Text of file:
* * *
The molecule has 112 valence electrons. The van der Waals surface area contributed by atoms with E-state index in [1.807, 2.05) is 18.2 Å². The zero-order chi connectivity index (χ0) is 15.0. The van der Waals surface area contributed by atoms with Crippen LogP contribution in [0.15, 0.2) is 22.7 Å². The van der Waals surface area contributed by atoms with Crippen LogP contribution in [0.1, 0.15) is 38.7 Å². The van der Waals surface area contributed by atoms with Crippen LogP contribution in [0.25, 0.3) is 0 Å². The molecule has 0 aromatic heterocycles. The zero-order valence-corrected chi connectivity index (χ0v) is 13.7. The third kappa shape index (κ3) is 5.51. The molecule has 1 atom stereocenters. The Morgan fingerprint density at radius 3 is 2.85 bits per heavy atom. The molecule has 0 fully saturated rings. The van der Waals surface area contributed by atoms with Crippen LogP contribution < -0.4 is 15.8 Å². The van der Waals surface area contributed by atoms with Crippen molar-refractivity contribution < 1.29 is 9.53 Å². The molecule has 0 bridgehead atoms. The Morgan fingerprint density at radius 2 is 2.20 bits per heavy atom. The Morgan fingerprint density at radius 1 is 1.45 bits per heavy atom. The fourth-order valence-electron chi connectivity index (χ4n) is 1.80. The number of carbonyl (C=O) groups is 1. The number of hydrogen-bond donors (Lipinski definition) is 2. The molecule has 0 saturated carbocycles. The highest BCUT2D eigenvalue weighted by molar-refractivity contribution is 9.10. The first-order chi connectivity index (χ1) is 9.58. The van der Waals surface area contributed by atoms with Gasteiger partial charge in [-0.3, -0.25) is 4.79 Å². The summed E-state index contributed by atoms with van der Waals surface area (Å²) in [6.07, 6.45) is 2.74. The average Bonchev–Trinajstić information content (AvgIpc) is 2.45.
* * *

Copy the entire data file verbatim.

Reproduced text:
The molecule has 112 valence electrons. The van der Waals surface area contributed by atoms with E-state index in [1.807, 2.05) is 18.2 Å². The zero-order chi connectivity index (χ0) is 15.0. The van der Waals surface area contributed by atoms with Crippen LogP contribution in [0.15, 0.2) is 22.7 Å². The van der Waals surface area contributed by atoms with Crippen LogP contribution in [0.1, 0.15) is 38.7 Å². The van der Waals surface area contributed by atoms with Crippen LogP contribution in [0.25, 0.3) is 0 Å². The molecule has 0 aromatic heterocycles. The zero-order valence-corrected chi connectivity index (χ0v) is 13.7. The third kappa shape index (κ3) is 5.51. The molecule has 1 atom stereocenters. The Morgan fingerprint density at radius 3 is 2.85 bits per heavy atom. The molecule has 0 fully saturated rings. The van der Waals surface area contributed by atoms with Crippen LogP contribution < -0.4 is 15.8 Å². The van der Waals surface area contributed by atoms with Crippen molar-refractivity contribution < 1.29 is 9.53 Å². The molecule has 0 bridgehead atoms. The Morgan fingerprint density at radius 2 is 2.20 bits per heavy atom. The Morgan fingerprint density at radius 1 is 1.45 bits per heavy atom. The fourth-order valence-electron chi connectivity index (χ4n) is 1.80. The number of carbonyl (C=O) groups is 1. The number of hydrogen-bond donors (Lipinski definition) is 2. The molecule has 0 saturated carbocycles. The highest BCUT2D eigenvalue weighted by molar-refractivity contribution is 9.10. The first-order chi connectivity index (χ1) is 9.58. The van der Waals surface area contributed by atoms with Gasteiger partial charge in [-0.3, -0.25) is 4.79 Å². The summed E-state index contributed by atoms with van der Waals surface area (Å²) in [6.07, 6.45) is 2.74. The average Bonchev–Trinajstić information content (AvgIpc) is 2.45.